As for the procedure:
- Backup your System 76 data and other details (e.g. installed packages, /usr/local, /opt, some settings from /etc).
- Download Fedora, in my case the Fedora 26 KDE Plasma Desktop.
- Create a bootable USB Flash drive using Etcher.
- Plug it into the USB port.
- Boot the System 76 holding down F7 to get into the boot menu.
- Select the USB drive with Fedora to boot from.
- Follow the installation instructions.
- Update the system after successful installation (using dnf update in the terminal as sudo) and set up some essential software.
- I added the RPM Fusion repos and Yumex-DNF via COPR.
- Play back some backup data and my home directory from the previous installation.
- Et voilà: more up to date operating system, newer kernel, newer compilers, etc.
The only thing that I do not like is the default partitioning schema in the Fedora installation. It creates a partition for the system (mounted at “/”), and one for the user home (mounted at “/home”). When setting up the partition schema, I let Fedora set the default and then remove the “/home” partition and extend the root partition to maximum, that is the entire space. The partitioning tool shows you in the left corner at the bottom the entire space on your drive. I also chose to encrypt the drive, by the way.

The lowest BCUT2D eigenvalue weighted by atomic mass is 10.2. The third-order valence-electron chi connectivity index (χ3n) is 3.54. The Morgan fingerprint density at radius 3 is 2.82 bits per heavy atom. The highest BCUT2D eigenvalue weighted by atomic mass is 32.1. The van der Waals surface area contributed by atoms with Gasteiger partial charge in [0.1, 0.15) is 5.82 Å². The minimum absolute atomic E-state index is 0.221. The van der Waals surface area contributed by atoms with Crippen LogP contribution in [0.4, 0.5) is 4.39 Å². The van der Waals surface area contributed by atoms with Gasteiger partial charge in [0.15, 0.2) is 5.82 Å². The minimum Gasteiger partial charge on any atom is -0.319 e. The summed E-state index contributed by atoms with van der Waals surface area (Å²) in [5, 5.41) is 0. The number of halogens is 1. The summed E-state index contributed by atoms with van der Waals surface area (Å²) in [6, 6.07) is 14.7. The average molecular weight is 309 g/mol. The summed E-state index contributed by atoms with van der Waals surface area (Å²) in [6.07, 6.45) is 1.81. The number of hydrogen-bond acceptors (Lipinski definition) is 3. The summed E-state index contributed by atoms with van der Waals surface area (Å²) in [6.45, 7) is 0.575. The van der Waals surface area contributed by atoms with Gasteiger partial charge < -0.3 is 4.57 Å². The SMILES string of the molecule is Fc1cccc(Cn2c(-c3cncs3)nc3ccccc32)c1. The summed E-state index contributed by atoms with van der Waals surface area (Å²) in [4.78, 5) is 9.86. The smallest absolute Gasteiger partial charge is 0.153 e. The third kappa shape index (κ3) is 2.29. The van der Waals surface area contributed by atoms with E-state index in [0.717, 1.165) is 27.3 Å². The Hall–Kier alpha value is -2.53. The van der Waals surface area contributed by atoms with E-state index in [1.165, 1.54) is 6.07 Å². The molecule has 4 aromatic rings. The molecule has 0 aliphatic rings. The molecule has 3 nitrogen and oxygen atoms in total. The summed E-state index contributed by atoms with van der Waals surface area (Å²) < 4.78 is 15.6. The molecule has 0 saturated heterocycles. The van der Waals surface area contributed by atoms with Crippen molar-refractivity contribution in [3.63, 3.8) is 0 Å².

- Will all devices work?
- Will the wirless work?
- What about an encrypted drive on a SSD? Is it configured correctly so that the TRIM function works?
- What about suspend and wake up?
- Does my Overleaf, Office365, iCloud, Dropbox, Netflix, … work?
If I encounter issues with something, I will report here.
So far I did not encounter any issues with devices and drivers.
- The KDE Plasma Desktop works just fine. (Finally no more Unity, no more depressing GNOME… :-) ).
- The default settings seem to be allowing my encrypted drive to apply the TRIM function.
- Suspend in the default configuration did work even with the lid-close. Surprising was, it did work with the lid-open. Fedora wakes up when you open the lid!
- Some commercial software comes only with a Debian package. Use alien to set those up. Most important packages (say Oracle JDK) are available as RPM-packages. My favorite JetBrains IDEs like CLion, PyCharm, WebStorm, IntelliJ IDEA work just fine. I set those up in /opt, create a generic symbolic link to the original folder, configure a PATH variable in /etc/profile.d, repair the .desktop-files to point to the generic symbolic link folder to catch future updates.
- Other software packages come with an RPM, as for example Google Chrome, Brave, or Dropbox.
- I am using LaTeX, LyX, or online services like Overleaf and Office365, but even Apple’s iCloud works just fine in a browser.
- You can watch Netflix in Firefox now. You will need to accept the extra DRM package the first time when you start watching some movie, but it works just fine.